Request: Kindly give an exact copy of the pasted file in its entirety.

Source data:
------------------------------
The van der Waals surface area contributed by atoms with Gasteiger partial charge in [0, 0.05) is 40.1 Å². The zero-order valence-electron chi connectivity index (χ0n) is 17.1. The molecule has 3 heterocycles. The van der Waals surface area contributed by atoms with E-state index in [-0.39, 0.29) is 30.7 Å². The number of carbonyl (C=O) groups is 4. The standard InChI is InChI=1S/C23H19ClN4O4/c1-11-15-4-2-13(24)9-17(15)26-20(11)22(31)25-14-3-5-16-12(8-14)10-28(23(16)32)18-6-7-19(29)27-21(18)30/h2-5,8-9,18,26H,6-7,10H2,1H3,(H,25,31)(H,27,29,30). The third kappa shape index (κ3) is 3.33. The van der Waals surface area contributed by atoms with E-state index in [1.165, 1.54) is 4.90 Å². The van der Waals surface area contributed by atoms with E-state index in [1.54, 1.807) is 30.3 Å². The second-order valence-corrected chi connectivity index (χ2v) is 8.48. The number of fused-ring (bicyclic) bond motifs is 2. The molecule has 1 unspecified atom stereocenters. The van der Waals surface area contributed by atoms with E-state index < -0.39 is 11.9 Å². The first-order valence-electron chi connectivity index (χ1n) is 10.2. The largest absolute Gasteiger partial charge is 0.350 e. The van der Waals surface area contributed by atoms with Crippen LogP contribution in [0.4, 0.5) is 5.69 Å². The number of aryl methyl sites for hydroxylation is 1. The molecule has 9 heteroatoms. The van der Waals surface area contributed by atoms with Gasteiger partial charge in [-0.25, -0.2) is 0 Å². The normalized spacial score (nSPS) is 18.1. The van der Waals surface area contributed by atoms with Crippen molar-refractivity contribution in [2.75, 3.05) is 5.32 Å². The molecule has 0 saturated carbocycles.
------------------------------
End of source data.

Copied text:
The van der Waals surface area contributed by atoms with Gasteiger partial charge in [0, 0.05) is 40.1 Å². The zero-order valence-electron chi connectivity index (χ0n) is 17.1. The molecule has 3 heterocycles. The van der Waals surface area contributed by atoms with E-state index in [-0.39, 0.29) is 30.7 Å². The number of carbonyl (C=O) groups is 4. The standard InChI is InChI=1S/C23H19ClN4O4/c1-11-15-4-2-13(24)9-17(15)26-20(11)22(31)25-14-3-5-16-12(8-14)10-28(23(16)32)18-6-7-19(29)27-21(18)30/h2-5,8-9,18,26H,6-7,10H2,1H3,(H,25,31)(H,27,29,30). The third kappa shape index (κ3) is 3.33. The van der Waals surface area contributed by atoms with E-state index in [1.165, 1.54) is 4.90 Å². The van der Waals surface area contributed by atoms with E-state index in [1.54, 1.807) is 30.3 Å². The second-order valence-corrected chi connectivity index (χ2v) is 8.48. The number of fused-ring (bicyclic) bond motifs is 2. The molecule has 1 unspecified atom stereocenters. The van der Waals surface area contributed by atoms with E-state index < -0.39 is 11.9 Å². The first-order valence-electron chi connectivity index (χ1n) is 10.2. The largest absolute Gasteiger partial charge is 0.350 e. The van der Waals surface area contributed by atoms with Crippen LogP contribution in [0.4, 0.5) is 5.69 Å². The number of aryl methyl sites for hydroxylation is 1. The molecule has 9 heteroatoms. The van der Waals surface area contributed by atoms with Gasteiger partial charge in [-0.25, -0.2) is 0 Å². The normalized spacial score (nSPS) is 18.1. The van der Waals surface area contributed by atoms with Crippen molar-refractivity contribution in [2.75, 3.05) is 5.32 Å². The molecule has 0 saturated carbocycles.